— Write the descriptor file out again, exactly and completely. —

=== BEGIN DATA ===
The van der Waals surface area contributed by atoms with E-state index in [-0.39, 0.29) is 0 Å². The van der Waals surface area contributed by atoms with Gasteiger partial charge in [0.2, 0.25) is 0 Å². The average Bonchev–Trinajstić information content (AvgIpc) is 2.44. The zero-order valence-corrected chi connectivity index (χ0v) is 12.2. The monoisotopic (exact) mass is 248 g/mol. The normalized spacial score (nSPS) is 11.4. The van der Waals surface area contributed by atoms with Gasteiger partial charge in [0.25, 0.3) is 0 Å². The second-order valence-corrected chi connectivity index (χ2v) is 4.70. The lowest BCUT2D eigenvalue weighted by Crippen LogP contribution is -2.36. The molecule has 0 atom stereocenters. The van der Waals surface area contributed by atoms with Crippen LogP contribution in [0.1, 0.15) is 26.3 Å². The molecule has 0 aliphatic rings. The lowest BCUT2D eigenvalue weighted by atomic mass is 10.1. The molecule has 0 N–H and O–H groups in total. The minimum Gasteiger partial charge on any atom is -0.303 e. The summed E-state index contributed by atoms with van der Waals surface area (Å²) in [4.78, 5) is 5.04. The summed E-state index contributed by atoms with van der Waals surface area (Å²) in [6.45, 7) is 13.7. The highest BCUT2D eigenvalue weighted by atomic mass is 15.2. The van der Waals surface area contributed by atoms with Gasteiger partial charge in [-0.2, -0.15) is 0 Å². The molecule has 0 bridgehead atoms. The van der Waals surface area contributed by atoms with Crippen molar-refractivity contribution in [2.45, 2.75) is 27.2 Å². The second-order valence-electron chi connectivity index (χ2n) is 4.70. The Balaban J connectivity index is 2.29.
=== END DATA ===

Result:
The van der Waals surface area contributed by atoms with E-state index in [-0.39, 0.29) is 0 Å². The van der Waals surface area contributed by atoms with Gasteiger partial charge in [0.2, 0.25) is 0 Å². The average Bonchev–Trinajstić information content (AvgIpc) is 2.44. The zero-order valence-corrected chi connectivity index (χ0v) is 12.2. The monoisotopic (exact) mass is 248 g/mol. The normalized spacial score (nSPS) is 11.4. The van der Waals surface area contributed by atoms with Gasteiger partial charge in [0.25, 0.3) is 0 Å². The second-order valence-corrected chi connectivity index (χ2v) is 4.70. The lowest BCUT2D eigenvalue weighted by Crippen LogP contribution is -2.36. The molecule has 0 atom stereocenters. The van der Waals surface area contributed by atoms with Crippen LogP contribution in [0.1, 0.15) is 26.3 Å². The molecule has 0 aliphatic rings. The lowest BCUT2D eigenvalue weighted by atomic mass is 10.1. The molecule has 0 N–H and O–H groups in total. The minimum Gasteiger partial charge on any atom is -0.303 e. The summed E-state index contributed by atoms with van der Waals surface area (Å²) in [4.78, 5) is 5.04. The summed E-state index contributed by atoms with van der Waals surface area (Å²) in [6.45, 7) is 13.7. The highest BCUT2D eigenvalue weighted by atomic mass is 15.2. The van der Waals surface area contributed by atoms with Gasteiger partial charge in [-0.2, -0.15) is 0 Å². The molecule has 0 bridgehead atoms. The van der Waals surface area contributed by atoms with Crippen molar-refractivity contribution in [2.45, 2.75) is 27.2 Å². The second-order valence-electron chi connectivity index (χ2n) is 4.70. The Balaban J connectivity index is 2.29.